- Type: opening (split-core) or non-opening (solid-core)
- Accuracy: monitoring or revenue grade
- Size: must be large enough to fit around the conductor being monitored
- Rated Amps
In most cases, opening or split-core CTs are the preferred choice, because installation is much easier. CCS does sell solid-core CTs in sizes up to 1.25 inches (31.75 mm) and with rated currents up to 400 amps.
CCS offers monitoring grade CTs with typical accuracies in the 1% to 1.5% range and phase angle errors of less than 2.0 degrees. These generally have accuracy specifications from 10% to 100% (or 120%) of rated current with increasing errors below 10% of rated current. This grade of CT is generally sufficient for monitoring the relative power consumed by different loads within a building, or for comparing the power savings of energy efficiency upgrades. CCS also offers revenue grade CTs with a typical accuracy of 0.5% and phase angle error of less than 0.5 degrees. These generally have accuracy specifications from 1% to 100% (or 120%) of rated current, so they are accurate over a much wider range of operation. These are recommended for use with the WattNode Revenue meters and for any situations where higher accuracy is desired or better accuracy at low currents (such as monitoring standby power).
It is obviously critical that the opening in the CT is large enough to fit around the conductor being monitored. Generally, if a CT has a rated amps high enough for the conductor, then it should fit, but this is not always the case. If you are monitoring multiple parallel conductors (common above 400 amps) or bus bar conductors, consider measuring the required CT size before placing the order. It is tempting to order the largest possible CT to ensure it will fit, but CCS recommends against this for a few reasons:
- Larger CTs may be difficult to fit in the panel.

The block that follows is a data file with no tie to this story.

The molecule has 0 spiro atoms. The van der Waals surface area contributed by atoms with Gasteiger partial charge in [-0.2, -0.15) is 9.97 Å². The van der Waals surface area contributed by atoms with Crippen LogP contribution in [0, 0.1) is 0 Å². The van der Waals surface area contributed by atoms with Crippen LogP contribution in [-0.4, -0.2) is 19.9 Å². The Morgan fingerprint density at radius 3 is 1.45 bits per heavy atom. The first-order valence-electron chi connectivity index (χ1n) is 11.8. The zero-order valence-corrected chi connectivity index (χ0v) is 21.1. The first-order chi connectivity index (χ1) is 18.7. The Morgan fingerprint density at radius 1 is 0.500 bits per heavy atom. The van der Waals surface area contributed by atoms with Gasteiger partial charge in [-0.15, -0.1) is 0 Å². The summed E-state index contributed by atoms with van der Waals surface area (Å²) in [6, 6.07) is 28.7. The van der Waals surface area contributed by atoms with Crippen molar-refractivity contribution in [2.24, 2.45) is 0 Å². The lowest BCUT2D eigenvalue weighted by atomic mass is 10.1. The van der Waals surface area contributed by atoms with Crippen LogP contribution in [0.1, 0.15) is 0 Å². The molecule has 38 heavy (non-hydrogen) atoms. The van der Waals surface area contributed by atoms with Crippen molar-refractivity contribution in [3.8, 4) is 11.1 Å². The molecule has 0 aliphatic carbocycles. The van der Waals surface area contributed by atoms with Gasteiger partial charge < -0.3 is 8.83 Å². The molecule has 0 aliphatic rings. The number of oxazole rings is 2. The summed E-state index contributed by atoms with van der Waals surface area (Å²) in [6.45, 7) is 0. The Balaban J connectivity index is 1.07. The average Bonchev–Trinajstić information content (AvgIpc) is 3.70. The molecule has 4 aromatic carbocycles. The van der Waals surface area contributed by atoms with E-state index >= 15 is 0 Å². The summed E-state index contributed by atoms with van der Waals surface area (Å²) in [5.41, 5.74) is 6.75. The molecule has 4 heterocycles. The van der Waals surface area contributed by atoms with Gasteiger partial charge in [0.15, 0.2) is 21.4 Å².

- Larger CTs may be difficult to fit between the other wires coming out of adjacent breakers.
- For best accuracy, the diameter of the conductor being monitored should be more than half the opening size of the CT. For example, a 4/0 AWG conductor is typically 0.64 inches in diameter and commonly carries 200 to 250 amps. This will fit in a 0.75 inch CT and largely fill the opening (best case for accuracy). It would be about one-half the opening of a 1.25 inch CT, which should be fine for accuracy. But it would be less than one-third the diameter of a 2.0 inch CT and accuracy could suffer.
See CT Opening Size vs. Conductor Size for some common conductor sizes for different currents and recommended CT sizes.
The rated full-scale current of the CTs should normally be chosen somewhat above the maximum current of the circuit being measured (see Current Crest Factor for more details). In some cases, you might select CTs with a lower rated current to optimize accuracy at lower current readings. Take care that the maximum allowable current for the CT can not be exceeded without tripping a circuit breaker or fuse. With revenue grade CTs (Accu-CTs), the accuracy is excellent at very low currents, so the easiest approach is to just select a CT with the same rated amps as the rating of the circuit (generally the rating of the breaker or fuse) being monitored. CTs can measure lower currents than they were designed for by passing the conductor through the CT more than once. For example, to measure currents up to 1 amp with a 5 amp CT, loop the conductor through the CT five times. The CT is now effectively a 1 amp CT instead of a 5 amp CT. The effective current rating of the CT is the labeled rating divided by the number of times that the conductor passes through the CT. If you are using the individual phases (ØA, ØB, and ØC) of the WattNode meter to measure different circuits, you can use CTs with different rated current on the different phases. Instead of setting one CtAmps value for all phases, you can use different values for each phase: CtAmpsA, CtAmpsB, and CtAmpsC (Note: not all WattNode models support different CT rated amps for different phases).
CCS only offers CTs that measure AC current, not DC current. Significant DC current can saturate the CT magnetic core, reducing the AC accuracy. Most loads only have AC current, but some rare loads draw DC current, which can cause measurement errors. See the article DC Current and Half-Wave Rectified Loads for more information.